Wednesday, October 31, 2012

Happy All Hallow's Day from Will

The witchynge hour waits upon us, groundlyngs! Dost have a costume in minde for this day?

Tuesday, October 30, 2012

Will's formula for comedy

Kit and Ben didst present me with this image last night, to reminde me of mine strategie in The Comedy of Errours. Ha!

Monday, October 29, 2012

Need an insult? Will has you covered!

*sigh* 'Tis Monday. If thou needest an insult for those that do offend thee, Your Will has thee cover'd, groundlyngs. Feel free to tagge or share.

Sunday, October 28, 2012

Will's yearbook: Nathan Field

Here thou canst perceive another leaf of Will, his yearbooke, groundlyngs. This is the young actour Nathan Field, who hath a reputation for wooinge of the ladies.

Friday, October 26, 2012

Words, words, words...

Words, words words: Betimes when your Will doth set his quill to page, I do use repetition or strings wordes -- to the point of superfluitie -- to emphasize poesie or thought or emotion. Here, thou canst observe an example Dost recognize the speaker?

Thursday, October 25, 2012


Dear Young Will,

Young Will, it seems to me that the manner in which your plays are performed today is much different than it was in your day.  In your day, the players played much more to the audience than they do today, even in the most dramatic scenes.  I don’t know if you’ve seen the move Anonymous, but that’s how your plays are shown being presented.  Very different from today’s wall between the audience and the actors.  If this is in fact accurate, I hate to say that I like today’s more serious manner of presentation better.  What say you?
No Herod Fan
Dear No Herod,

Your Will doth enjoie thy querie as it poseth manie potentialities for debate.  I shouldst note I am not a fan of your modern film “Anonymous,” though Ben Jonson doth find it to be a moste excellente satiricall comedie. 

I hath posted here for thee the imprinte of the first quarto version of mine playe Romeo and Juliet.  Whilst I do not recommend this, as it hath been secreted from the theatre and is not mine final voice, thou canst observe that the play was belovéd by the crowd, who met its final words “with great applause.” If the groundlyngs be not content, the playe wouldst not have been performed so manie times.

Your Will doth sympathise with thy concern.  Thou might recall Hamlet’s words to the troupe in his play, "I would have such a fellow whipped for o'er-doing Termagant, it out-Herods Herod.  Pray you, avoid it.”  Your Will hath seen such performances as do give you grief, goode Sir Epstein, suche as the medieval mysterie playes Hamlet doth so despise. This is like to be a problem in thine own modern age, methinks, where some actors and some styles do seem as Herod, such as would split the ears of groundlyngs.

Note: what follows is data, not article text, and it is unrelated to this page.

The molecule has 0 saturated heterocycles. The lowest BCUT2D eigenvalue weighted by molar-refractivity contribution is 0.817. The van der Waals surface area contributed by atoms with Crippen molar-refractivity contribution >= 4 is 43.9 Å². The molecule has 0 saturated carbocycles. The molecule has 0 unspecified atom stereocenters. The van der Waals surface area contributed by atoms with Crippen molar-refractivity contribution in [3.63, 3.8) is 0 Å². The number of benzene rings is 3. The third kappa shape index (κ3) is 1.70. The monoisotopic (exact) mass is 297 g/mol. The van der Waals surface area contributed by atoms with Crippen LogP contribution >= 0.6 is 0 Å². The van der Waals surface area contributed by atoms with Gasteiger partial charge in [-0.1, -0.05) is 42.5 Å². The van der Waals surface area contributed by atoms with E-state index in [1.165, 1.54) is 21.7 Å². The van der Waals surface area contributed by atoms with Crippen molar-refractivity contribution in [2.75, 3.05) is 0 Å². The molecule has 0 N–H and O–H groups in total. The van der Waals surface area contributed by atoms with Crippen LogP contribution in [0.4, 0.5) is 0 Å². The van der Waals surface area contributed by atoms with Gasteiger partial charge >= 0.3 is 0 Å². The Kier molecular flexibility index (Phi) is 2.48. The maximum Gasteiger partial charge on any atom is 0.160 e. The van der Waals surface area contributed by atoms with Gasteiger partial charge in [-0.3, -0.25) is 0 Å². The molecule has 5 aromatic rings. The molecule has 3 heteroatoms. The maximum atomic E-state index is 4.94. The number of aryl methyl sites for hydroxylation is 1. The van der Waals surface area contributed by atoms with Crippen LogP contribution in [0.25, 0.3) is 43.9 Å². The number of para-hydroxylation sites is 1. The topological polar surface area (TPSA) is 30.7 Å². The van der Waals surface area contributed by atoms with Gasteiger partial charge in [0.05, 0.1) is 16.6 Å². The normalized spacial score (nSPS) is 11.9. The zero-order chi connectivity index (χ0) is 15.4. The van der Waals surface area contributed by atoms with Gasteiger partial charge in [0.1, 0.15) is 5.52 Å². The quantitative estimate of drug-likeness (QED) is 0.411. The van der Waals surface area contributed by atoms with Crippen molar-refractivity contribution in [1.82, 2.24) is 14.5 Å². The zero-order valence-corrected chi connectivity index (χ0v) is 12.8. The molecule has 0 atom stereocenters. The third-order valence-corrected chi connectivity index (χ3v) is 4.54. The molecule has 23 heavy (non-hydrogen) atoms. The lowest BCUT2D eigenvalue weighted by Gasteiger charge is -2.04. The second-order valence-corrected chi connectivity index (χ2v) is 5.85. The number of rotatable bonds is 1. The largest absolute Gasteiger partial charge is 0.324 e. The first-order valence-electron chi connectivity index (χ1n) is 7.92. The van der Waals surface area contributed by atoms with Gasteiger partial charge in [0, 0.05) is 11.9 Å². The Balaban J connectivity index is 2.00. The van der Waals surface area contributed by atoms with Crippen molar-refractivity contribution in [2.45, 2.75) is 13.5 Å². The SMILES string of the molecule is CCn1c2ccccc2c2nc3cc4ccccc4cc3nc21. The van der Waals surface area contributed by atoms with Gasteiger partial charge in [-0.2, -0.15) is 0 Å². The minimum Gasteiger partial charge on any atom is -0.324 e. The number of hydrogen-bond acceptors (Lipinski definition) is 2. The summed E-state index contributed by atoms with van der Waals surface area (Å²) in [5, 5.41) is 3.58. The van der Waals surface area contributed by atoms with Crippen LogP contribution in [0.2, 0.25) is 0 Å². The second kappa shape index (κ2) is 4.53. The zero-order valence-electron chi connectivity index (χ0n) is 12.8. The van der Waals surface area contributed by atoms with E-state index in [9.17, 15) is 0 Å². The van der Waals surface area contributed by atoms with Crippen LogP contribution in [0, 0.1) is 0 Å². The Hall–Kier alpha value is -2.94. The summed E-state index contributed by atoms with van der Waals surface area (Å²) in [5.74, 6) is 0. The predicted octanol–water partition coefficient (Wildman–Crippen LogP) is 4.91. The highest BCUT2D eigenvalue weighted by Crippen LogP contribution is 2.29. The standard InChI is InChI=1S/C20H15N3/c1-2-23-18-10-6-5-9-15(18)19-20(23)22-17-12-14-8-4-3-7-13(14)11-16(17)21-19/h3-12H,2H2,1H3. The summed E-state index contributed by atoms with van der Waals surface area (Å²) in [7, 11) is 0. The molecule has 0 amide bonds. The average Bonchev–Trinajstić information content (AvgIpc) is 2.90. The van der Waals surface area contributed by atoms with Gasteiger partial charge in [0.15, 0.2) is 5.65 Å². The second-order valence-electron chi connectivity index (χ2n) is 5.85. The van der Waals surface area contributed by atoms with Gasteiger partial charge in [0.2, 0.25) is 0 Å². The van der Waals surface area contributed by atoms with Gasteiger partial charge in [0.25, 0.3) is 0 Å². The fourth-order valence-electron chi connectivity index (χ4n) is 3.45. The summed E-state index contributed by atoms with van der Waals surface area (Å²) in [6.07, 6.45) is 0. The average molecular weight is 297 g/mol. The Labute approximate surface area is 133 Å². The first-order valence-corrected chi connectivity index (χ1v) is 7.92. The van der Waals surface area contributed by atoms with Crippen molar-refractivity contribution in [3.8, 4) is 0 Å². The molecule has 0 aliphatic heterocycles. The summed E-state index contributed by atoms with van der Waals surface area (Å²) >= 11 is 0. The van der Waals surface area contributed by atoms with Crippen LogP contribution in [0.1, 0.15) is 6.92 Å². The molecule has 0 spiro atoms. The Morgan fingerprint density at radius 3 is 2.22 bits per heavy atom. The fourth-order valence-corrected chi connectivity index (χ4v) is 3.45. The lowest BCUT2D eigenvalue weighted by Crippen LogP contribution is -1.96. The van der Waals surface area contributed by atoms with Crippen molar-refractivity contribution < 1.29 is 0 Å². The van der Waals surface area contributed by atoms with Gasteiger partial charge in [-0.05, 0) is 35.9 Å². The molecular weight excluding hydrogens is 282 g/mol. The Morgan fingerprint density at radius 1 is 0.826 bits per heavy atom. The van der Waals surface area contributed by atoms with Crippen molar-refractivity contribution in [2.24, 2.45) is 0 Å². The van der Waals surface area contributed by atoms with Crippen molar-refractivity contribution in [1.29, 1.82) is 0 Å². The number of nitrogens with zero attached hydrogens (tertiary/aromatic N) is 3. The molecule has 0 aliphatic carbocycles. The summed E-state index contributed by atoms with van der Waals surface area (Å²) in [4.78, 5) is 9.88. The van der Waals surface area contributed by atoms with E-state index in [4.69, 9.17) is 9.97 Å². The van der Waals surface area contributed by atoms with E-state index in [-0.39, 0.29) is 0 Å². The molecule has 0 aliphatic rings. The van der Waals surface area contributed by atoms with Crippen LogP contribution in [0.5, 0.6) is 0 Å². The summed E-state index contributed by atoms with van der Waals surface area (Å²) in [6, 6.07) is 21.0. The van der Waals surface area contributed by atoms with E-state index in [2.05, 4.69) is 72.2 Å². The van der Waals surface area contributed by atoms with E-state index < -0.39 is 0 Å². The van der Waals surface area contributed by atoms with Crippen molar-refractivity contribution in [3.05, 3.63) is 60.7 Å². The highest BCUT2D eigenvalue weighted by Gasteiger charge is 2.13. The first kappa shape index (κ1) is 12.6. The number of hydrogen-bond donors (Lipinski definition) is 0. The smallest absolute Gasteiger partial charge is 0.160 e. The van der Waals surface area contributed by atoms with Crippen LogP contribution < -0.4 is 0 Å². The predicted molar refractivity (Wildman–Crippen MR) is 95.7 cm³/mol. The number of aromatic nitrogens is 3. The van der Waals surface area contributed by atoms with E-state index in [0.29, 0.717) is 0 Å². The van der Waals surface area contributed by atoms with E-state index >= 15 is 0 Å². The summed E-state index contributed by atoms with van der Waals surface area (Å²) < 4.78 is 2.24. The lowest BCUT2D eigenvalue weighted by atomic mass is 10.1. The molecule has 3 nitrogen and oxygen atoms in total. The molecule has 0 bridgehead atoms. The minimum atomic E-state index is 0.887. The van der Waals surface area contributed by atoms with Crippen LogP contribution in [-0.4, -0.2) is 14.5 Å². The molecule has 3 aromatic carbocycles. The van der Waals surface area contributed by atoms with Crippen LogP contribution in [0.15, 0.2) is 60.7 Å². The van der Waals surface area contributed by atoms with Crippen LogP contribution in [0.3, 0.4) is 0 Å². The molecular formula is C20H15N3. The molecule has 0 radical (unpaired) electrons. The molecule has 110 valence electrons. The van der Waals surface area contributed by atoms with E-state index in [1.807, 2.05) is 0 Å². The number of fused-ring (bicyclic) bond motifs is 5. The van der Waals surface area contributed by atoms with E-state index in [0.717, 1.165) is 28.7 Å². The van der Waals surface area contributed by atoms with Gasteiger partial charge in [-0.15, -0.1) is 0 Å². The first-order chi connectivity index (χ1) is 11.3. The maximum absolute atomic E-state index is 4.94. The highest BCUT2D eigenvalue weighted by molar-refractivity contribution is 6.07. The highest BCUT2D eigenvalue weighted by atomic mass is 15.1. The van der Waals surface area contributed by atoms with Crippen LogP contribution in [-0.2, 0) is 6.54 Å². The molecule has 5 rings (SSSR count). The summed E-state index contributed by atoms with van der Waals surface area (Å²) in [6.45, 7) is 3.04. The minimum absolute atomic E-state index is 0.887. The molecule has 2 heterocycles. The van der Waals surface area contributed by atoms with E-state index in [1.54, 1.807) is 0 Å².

As to your Will, I do encourage this…what ye moderns do terme presentational methode of actinge in mine comedies most oft as it aideth in the humour.  ‘Tis different from the representational ye observe in mine tragedies, though I do use both methods in mine tragedies, as in the epilogue of Romeo and Juliet.  ‘Tis, methinks, most oft a method suited to purpose.  If the audience doth applaude, your Will hath fared well, in your modern age or mine owne.

Eternally Yours,

Wednesday, October 24, 2012

Sneak a peek in Shakespeare's yearbook

Ha! Your Will didst finde his yearbooke this daye, groundlyngs.  I shall trie to share the leaves with thee as mine printer alloweth.

Will's Daily Life

As I didst cross the Thames this eve, it came to me that ye moderns might longe for a glimpse of my daily lyfe.  When one doth neede to cross the Thames, 'tis not always best to cross the bridge, as it can be most crowded betimes.  'Tis sounde, then, to find a goode ferrymann to cross the river.  If thou art new to Londoun, 'tis also sounde to barter price before ye board as the rate doth vary from ferryman to ferryman. 

Sonnet 97

A sonnet for thee, faire gentles, one that doth make mention of the changyng of the seasouns... Thou canst read a version here, if it aide thee:

Monday, October 22, 2012

Love's woes

Good day to thee, deare groundlyngs! Doth recall who hath utter'd these wordes?

Sunday, October 21, 2012

Comedy versus tragedy venn diagram

Good day to thee, groundlyngs!  I hath posted an image such as this when I didst begin mine blogging, but mine printer didst not make so fine an image as this thou now perceiveth.  I pray it doth aide thee to understand the difference between your Will's tragedie and comedie.

Saturday, October 20, 2012

Shakespeare's daily life

I thought ye moderns mighst longe to see some of the items your Will doth see or use in Londontown.  Though London be faire at times, the smells doth overwhelme those with gentle natures, so that some gentiles doth carry the pomander with its fragrante bouquet of herbes and flowers. This pomander thus does battle with the smells of the dung, the butchers' offal, the dirt and sweat that do linger in our streets.

Friday, October 19, 2012

Bon weekend from Will

'Zwounds, but your Will is gratefull it is Friday. I gather ye moderns feel the same? I am off to the Mermaide with my brothers in theatre, and I do wish thee the verie best for this Saturday and Sunday to come.

Thursday, October 18, 2012

Sonnet 1

Your Will didst think thou might longe for some poesie this day, faire gentles, so here is my sonnet one. I do understande mine language can be difficult for ye moderns, so here is a place that doth translate well for thee:

A battle of wits

A battle of wits, groundlyngs! These wordes do come from a playe less-performed in your modern age, though the storie be popular in mine owne...

Wednesday, October 17, 2012

Test thy mettle

Test thy mettle! Who hath utter'd these lines?

Advice from Will

My deare groundlyngs, Betimes ye moderns look to mine workes for advice or comfort in thy moments of need. Your Will hath determinéd 'twould aide thee to put some of mine wordes here on mine wall. Behold: I have for thee: advice fit for a kinge.

Today: "Keep thy foot out of brothels, thy hand out of plackets*." -- from mine KING LEAR, 3.4

*(a placket is an opening in a gowne or tunic that do give way to the secretes and privitees)

Tuesday, October 16, 2012

A recipe from Titus Andronicus

Ha! Kit hath created this recipe from mine playe Titus Andronicus. 'Tis most amusyng to your Will.

The Scottish playe

Mine Scottish playe is rife with bloode, is't not, groundlyngs

Monday, October 15, 2012

Need an insult? Will has you covered

Needest thou an insult, groundlyngs?  Mayhap somme Ben Jonson doth annoy thee? Feel free to share this image or tagge those that annoy thee @Shakesblogging on Facebook.  ;)

Sunday, October 14, 2012

The aubade from Romeo and Juliet